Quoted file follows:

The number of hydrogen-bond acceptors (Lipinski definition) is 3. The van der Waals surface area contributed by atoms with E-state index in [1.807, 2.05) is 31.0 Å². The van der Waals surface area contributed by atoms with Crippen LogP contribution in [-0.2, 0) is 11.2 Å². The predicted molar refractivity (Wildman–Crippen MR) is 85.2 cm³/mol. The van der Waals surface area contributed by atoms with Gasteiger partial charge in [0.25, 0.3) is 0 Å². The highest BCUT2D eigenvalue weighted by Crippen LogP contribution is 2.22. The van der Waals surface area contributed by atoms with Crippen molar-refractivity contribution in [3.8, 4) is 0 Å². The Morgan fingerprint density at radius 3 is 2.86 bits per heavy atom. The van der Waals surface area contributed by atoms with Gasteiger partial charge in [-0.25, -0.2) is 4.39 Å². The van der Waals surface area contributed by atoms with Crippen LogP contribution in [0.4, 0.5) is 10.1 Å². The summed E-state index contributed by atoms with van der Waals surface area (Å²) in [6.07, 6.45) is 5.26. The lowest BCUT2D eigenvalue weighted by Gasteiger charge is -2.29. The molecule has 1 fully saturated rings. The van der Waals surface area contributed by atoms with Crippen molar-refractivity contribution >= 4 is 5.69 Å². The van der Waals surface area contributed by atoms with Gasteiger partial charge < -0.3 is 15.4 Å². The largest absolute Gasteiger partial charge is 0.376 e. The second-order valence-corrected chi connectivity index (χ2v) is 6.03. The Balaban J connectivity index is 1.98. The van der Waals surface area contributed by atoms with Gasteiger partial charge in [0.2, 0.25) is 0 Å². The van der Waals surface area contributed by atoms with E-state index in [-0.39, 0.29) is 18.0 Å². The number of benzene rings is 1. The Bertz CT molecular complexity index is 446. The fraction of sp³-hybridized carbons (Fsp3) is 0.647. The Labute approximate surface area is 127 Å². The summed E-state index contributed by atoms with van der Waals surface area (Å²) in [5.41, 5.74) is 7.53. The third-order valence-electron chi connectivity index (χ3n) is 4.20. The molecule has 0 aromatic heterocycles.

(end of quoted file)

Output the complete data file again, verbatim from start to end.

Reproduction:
The number of hydrogen-bond acceptors (Lipinski definition) is 3. The van der Waals surface area contributed by atoms with E-state index in [1.807, 2.05) is 31.0 Å². The van der Waals surface area contributed by atoms with Crippen LogP contribution in [-0.2, 0) is 11.2 Å². The predicted molar refractivity (Wildman–Crippen MR) is 85.2 cm³/mol. The van der Waals surface area contributed by atoms with Gasteiger partial charge in [0.25, 0.3) is 0 Å². The highest BCUT2D eigenvalue weighted by Crippen LogP contribution is 2.22. The van der Waals surface area contributed by atoms with Crippen molar-refractivity contribution in [3.8, 4) is 0 Å². The Morgan fingerprint density at radius 3 is 2.86 bits per heavy atom. The van der Waals surface area contributed by atoms with Gasteiger partial charge in [-0.25, -0.2) is 4.39 Å². The van der Waals surface area contributed by atoms with Crippen LogP contribution in [0.4, 0.5) is 10.1 Å². The summed E-state index contributed by atoms with van der Waals surface area (Å²) in [6.07, 6.45) is 5.26. The lowest BCUT2D eigenvalue weighted by Gasteiger charge is -2.29. The molecule has 1 fully saturated rings. The van der Waals surface area contributed by atoms with Crippen molar-refractivity contribution >= 4 is 5.69 Å². The van der Waals surface area contributed by atoms with Gasteiger partial charge < -0.3 is 15.4 Å². The largest absolute Gasteiger partial charge is 0.376 e. The second-order valence-corrected chi connectivity index (χ2v) is 6.03. The Balaban J connectivity index is 1.98. The van der Waals surface area contributed by atoms with Gasteiger partial charge in [0.2, 0.25) is 0 Å². The van der Waals surface area contributed by atoms with E-state index in [-0.39, 0.29) is 18.0 Å². The number of benzene rings is 1. The Bertz CT molecular complexity index is 446. The fraction of sp³-hybridized carbons (Fsp3) is 0.647. The Labute approximate surface area is 127 Å². The summed E-state index contributed by atoms with van der Waals surface area (Å²) in [5.41, 5.74) is 7.53. The third-order valence-electron chi connectivity index (χ3n) is 4.20. The molecule has 0 aromatic heterocycles.